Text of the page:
Unit History – 2nd South Carolina Infantry

5 04 2022

[Also called 2nd Palmetto Regiment] completed its organization near Richmond, Virginia, in May, 1861. The men were from Columbia, Camden, and Charleston, and the counties of Sumter, Richland, Greenville, Kershaw, and Lancaster. After fighting in Bonham’s Brigade at First Manassas, the unit served under Generals Toombs, Kershaw, Kennedy, and Conner. It participated in many conflicts of the army from the Seven Days’ Battles to Cold Harbor except when it was detached with Longstreet at Chickamauga and Knoxville. The 2nd was active in Early’s Shenandoah Valley operations and ended the war in North Carolina. It reported 5 killed and 43 wounded at First Manassas, and lost eighteen percent of the 338 at Savage’s Station, twenty percent of the 203 at Malvern Hill, thirty-seven percent of the 253 at Sharpsburg, and forty-one percent of the 412 at Gettysburg. The regiment sustained 10 casualties at Bentonville and totalled 184 men on March 23, 1865. It surrendered with the Army of Tennessee. The field officers were Colonels Ervine P. Jones, John D. Kennedy, and Joseph B. Kershaw; Lieutenant Colonels Franklin Gaillard, A. D. Goodwyn, and William Wallace; and Major Benjamin Clyburn.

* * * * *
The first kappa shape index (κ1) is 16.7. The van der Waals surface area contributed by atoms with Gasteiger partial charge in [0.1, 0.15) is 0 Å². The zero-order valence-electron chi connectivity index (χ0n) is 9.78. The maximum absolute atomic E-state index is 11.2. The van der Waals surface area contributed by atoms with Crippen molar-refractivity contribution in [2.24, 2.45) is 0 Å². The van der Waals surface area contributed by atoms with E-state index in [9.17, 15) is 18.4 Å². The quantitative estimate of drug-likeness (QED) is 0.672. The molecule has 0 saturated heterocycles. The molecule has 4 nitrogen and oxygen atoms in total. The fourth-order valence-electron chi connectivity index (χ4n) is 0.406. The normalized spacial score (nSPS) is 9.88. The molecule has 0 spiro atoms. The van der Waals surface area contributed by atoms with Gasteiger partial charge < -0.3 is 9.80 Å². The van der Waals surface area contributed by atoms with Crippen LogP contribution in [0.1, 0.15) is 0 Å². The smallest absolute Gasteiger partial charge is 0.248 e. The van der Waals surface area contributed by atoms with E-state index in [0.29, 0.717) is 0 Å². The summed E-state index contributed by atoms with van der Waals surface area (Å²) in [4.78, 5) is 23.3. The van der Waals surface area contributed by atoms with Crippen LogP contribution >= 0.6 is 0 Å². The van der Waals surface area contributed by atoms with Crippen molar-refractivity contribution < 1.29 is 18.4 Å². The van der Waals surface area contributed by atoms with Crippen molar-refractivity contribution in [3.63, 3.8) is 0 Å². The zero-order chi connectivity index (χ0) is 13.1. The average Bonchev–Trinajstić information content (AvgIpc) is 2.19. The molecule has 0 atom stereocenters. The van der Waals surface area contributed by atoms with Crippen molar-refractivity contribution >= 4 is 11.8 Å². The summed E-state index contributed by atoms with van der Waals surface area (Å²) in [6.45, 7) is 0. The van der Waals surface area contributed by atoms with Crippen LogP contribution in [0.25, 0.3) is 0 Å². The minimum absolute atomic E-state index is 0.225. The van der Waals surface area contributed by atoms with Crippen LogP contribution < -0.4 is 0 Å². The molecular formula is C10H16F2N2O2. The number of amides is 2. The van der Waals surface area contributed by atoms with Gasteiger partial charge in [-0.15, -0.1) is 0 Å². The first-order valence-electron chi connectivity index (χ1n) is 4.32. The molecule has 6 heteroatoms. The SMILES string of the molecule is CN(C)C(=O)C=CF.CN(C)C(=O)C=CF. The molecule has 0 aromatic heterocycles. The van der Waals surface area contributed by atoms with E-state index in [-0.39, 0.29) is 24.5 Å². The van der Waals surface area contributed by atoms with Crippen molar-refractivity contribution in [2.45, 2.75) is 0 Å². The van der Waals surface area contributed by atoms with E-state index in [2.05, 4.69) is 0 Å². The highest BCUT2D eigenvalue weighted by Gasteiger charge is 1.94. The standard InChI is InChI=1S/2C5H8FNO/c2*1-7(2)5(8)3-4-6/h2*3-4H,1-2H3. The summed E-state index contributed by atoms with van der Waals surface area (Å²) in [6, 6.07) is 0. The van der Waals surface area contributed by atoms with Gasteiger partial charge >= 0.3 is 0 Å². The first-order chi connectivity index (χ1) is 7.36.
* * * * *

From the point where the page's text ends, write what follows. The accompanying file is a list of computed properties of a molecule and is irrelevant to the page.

From Joseph H. Crute, Jr., Units of the Confederate States Army, pp. 249-250

Unknown (4), Co. I, 2nd South Carolina Infantry, On the Campaign

5 04 2022

Extracts of a Private Letter
[From a Member of the Palmetto Guard, Kershaw’s Regiment.]

Advance Army of the Potomac, Vienna,
Fairfax Co., Va., July 28th, 1861.